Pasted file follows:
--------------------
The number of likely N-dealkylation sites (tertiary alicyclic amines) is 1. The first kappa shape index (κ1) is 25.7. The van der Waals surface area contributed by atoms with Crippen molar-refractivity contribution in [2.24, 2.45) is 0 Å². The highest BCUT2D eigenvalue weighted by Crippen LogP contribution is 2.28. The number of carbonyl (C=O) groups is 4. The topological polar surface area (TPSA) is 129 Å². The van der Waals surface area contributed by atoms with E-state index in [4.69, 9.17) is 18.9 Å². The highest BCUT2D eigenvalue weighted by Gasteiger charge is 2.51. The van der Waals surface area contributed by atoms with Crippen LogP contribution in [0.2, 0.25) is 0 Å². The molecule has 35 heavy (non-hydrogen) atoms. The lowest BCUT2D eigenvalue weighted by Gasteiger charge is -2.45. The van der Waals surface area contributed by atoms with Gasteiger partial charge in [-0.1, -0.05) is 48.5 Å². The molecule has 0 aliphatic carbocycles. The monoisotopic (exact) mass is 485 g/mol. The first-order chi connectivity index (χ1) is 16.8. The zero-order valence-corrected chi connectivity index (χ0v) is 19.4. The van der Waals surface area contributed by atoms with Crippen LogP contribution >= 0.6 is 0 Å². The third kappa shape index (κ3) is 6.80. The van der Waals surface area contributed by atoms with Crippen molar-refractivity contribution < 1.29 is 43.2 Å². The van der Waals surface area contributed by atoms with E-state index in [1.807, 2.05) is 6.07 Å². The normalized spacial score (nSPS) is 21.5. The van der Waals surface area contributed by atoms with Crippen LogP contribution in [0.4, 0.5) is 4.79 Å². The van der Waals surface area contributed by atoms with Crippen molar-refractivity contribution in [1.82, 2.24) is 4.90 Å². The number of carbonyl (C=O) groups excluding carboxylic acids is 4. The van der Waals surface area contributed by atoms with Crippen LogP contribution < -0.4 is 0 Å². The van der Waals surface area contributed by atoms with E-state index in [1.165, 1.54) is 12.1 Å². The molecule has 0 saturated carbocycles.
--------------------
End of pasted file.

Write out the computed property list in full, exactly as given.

The number of likely N-dealkylation sites (tertiary alicyclic amines) is 1. The first kappa shape index (κ1) is 25.7. The van der Waals surface area contributed by atoms with Crippen molar-refractivity contribution in [2.24, 2.45) is 0 Å². The highest BCUT2D eigenvalue weighted by Crippen LogP contribution is 2.28. The number of carbonyl (C=O) groups is 4. The topological polar surface area (TPSA) is 129 Å². The van der Waals surface area contributed by atoms with E-state index in [4.69, 9.17) is 18.9 Å². The highest BCUT2D eigenvalue weighted by Gasteiger charge is 2.51. The van der Waals surface area contributed by atoms with Crippen LogP contribution in [0.2, 0.25) is 0 Å². The molecule has 35 heavy (non-hydrogen) atoms. The lowest BCUT2D eigenvalue weighted by Gasteiger charge is -2.45. The van der Waals surface area contributed by atoms with Gasteiger partial charge in [-0.1, -0.05) is 48.5 Å². The molecule has 0 aliphatic carbocycles. The monoisotopic (exact) mass is 485 g/mol. The first-order chi connectivity index (χ1) is 16.8. The zero-order valence-corrected chi connectivity index (χ0v) is 19.4. The van der Waals surface area contributed by atoms with Crippen LogP contribution >= 0.6 is 0 Å². The third kappa shape index (κ3) is 6.80. The van der Waals surface area contributed by atoms with Crippen molar-refractivity contribution < 1.29 is 43.2 Å². The van der Waals surface area contributed by atoms with E-state index in [1.807, 2.05) is 6.07 Å². The normalized spacial score (nSPS) is 21.5. The van der Waals surface area contributed by atoms with Crippen LogP contribution in [0.4, 0.5) is 4.79 Å². The van der Waals surface area contributed by atoms with Crippen molar-refractivity contribution in [1.82, 2.24) is 4.90 Å². The number of carbonyl (C=O) groups excluding carboxylic acids is 4. The van der Waals surface area contributed by atoms with Crippen LogP contribution < -0.4 is 0 Å². The van der Waals surface area contributed by atoms with E-state index in [1.165, 1.54) is 12.1 Å². The molecule has 0 saturated carbocycles.